Ear wax removal and tinnitus
Last updated on 21 August 2012
This information has been written to help you understand more about what causes ear wax build up, how to deal with it and whether it has any effect on tinnitus.
What is ear wax?
Wax is an important and natural secretion found in the ear. It protects the ear against dust, dirt and bacteria, so it helps to prevent infection. Wax, or cerumen as it is also known, is composed of epithelium (skin cells), dust and oily secretions from the sebaceous and ceruminous glands in the ear canal. These secretions lubricate the ear canal and prevent it becoming too dry. The composition of wax varies from individual to individual depending on diet, age and environment.
What should you do about ear wax build up?
If wax is not causing any problems, it is best left alone. The ear is self-cleaning and the wax should clear naturally, so it is unnecessary to try to remove the wax yourself. If wax is noticed on the outer ear, a wipe with a clean flannel may be all that is needed. Sometimes, however, wax may build up, particularly if it is very dry or if the person has a narrow or hairy ear canal. Wax may also build up if it has been pushed down the canal by cotton buds, hearing aids, hair clips or other implements. Cotton buds can also irritate the ear canal, stripping it of its natural oils and causing it to feel itchy. When water gets into the ear during swimming or showering this may cause the wax to expand, giving a sensation of ‘blockage’ in the ear and increasing the perception of tinnitus.
If wax build up is causing deafness, problems with hearing aids, or is uncomfortable, it may need to be removed. Some people with tinnitus feel that their tinnitus is more troublesome when their ears are full of wax.
How can you treat ear wax at home?
If you have any pain in your ears, or any discharge from them, do not attempt any treatment at home, but see your GP. Most people tend to use ear wax softening drops as the first option for wax removal. These may soften the wax enough to aid the natural expulsion from the ear. There are many ear drops on the market. Some proprietary drops may be harsh to use, particularly if the person has a sensitive skin or any skin conditions such as eczema or psoriasis. Sodium bicarbonate ear drops can also be effective but again some people find them very drying.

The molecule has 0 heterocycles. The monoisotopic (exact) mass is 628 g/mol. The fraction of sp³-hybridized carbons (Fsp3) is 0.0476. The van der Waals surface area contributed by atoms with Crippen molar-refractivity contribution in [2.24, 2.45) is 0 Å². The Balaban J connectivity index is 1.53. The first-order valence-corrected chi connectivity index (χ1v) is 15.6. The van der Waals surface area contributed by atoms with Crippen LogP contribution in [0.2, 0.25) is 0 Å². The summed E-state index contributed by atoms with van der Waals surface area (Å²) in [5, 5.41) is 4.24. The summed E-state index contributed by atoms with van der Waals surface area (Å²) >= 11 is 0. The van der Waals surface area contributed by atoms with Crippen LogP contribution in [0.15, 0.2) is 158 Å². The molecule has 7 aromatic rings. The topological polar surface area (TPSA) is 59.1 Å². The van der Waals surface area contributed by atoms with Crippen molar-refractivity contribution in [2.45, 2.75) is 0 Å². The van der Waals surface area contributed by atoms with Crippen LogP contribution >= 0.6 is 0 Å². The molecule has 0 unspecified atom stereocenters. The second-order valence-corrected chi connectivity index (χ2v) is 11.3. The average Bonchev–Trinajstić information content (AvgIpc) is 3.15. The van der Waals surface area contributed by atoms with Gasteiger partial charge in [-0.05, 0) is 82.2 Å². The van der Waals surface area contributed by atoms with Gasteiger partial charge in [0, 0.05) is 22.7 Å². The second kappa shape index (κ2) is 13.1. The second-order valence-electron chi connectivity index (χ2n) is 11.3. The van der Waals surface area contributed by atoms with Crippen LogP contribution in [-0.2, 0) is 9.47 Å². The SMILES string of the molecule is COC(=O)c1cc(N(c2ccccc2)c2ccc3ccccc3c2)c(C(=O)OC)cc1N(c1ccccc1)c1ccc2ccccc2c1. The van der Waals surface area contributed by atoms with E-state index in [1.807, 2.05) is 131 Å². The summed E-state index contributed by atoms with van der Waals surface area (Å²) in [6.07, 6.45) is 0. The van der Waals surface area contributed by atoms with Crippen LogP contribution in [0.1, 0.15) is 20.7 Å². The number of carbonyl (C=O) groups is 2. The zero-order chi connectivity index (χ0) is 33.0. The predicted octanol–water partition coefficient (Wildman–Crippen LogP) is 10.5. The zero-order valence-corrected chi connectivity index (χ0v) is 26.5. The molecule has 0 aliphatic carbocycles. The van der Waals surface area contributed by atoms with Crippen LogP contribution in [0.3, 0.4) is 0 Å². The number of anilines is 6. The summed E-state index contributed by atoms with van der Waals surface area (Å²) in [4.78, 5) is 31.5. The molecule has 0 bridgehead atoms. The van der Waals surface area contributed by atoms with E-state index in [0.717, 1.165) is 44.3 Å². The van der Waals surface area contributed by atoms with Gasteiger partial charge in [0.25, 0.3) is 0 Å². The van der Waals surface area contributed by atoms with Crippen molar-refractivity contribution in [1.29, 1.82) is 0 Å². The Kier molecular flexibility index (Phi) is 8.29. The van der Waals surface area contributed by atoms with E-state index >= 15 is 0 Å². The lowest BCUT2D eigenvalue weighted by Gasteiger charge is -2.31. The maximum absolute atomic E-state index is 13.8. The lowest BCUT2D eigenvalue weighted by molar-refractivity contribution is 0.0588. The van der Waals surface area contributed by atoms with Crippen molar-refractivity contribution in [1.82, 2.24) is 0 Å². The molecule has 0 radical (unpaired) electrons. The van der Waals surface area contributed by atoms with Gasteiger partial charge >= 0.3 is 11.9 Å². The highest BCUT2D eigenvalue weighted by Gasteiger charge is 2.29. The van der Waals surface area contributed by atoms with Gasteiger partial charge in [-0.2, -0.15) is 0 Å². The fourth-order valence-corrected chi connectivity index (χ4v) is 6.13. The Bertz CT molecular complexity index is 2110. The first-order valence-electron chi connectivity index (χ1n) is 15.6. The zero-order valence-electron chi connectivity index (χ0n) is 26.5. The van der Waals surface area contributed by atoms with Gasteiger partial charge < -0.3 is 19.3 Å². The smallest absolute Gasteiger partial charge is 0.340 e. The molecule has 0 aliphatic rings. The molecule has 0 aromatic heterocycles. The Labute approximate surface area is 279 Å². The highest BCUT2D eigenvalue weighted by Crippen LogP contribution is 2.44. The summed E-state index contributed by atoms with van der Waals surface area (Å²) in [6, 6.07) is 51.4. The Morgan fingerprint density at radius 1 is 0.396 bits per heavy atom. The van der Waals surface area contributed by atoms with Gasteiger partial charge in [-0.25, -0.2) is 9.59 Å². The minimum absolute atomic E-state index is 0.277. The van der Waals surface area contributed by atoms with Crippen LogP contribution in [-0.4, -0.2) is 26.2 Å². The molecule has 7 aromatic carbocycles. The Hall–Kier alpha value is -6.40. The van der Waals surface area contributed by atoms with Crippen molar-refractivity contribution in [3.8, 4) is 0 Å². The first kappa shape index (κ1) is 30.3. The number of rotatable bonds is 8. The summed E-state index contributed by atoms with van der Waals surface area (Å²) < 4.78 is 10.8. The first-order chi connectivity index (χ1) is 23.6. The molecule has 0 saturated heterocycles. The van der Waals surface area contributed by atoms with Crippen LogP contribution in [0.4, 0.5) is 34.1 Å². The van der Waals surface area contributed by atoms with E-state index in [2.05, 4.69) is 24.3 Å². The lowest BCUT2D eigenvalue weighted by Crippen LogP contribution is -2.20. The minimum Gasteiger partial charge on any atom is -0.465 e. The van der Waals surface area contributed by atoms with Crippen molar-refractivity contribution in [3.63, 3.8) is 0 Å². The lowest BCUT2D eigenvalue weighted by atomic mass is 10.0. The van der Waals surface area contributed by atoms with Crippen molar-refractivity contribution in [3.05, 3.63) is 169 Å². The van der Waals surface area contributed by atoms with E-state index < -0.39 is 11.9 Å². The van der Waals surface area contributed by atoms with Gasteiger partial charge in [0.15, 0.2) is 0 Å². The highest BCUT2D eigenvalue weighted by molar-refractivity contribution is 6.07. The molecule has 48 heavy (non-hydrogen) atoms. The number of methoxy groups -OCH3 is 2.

Rather than use such ear drops, many people find that olive oil is easily available, comfortable to use and does not need to be warmed before use. Three or four drops, two or three times a day for one to two weeks is usually sufficient, and the wax will often then come out by itself. When introducing drops into the ear, it is best to use a dropper and lay with your head on one side for a couple of minutes to allow the drops to move along the ear canal. After this period, cotton wool may be used to soak up any excess from the outside of the ear.
If you often get a build-up of ear wax, using a couple of drops of olive oil once a week may help prevent the build-up.
Hopi ear candling
Practitioners of Hopi ear candling often claim that it is effective for removing ear wax but we remain concerned about this form of therapy. There is no good evidence that it helps the majority of people with tinnitus. There is, however, good evidence that the use of ear candles has damaged some people’s ears. In America, the Food and Drug administration have grave reservations about ear candles and have produced some guidance which can be accessed at: http://www.fda.gov/ForConsumers/ConsumerUpdates/ucm200277.htm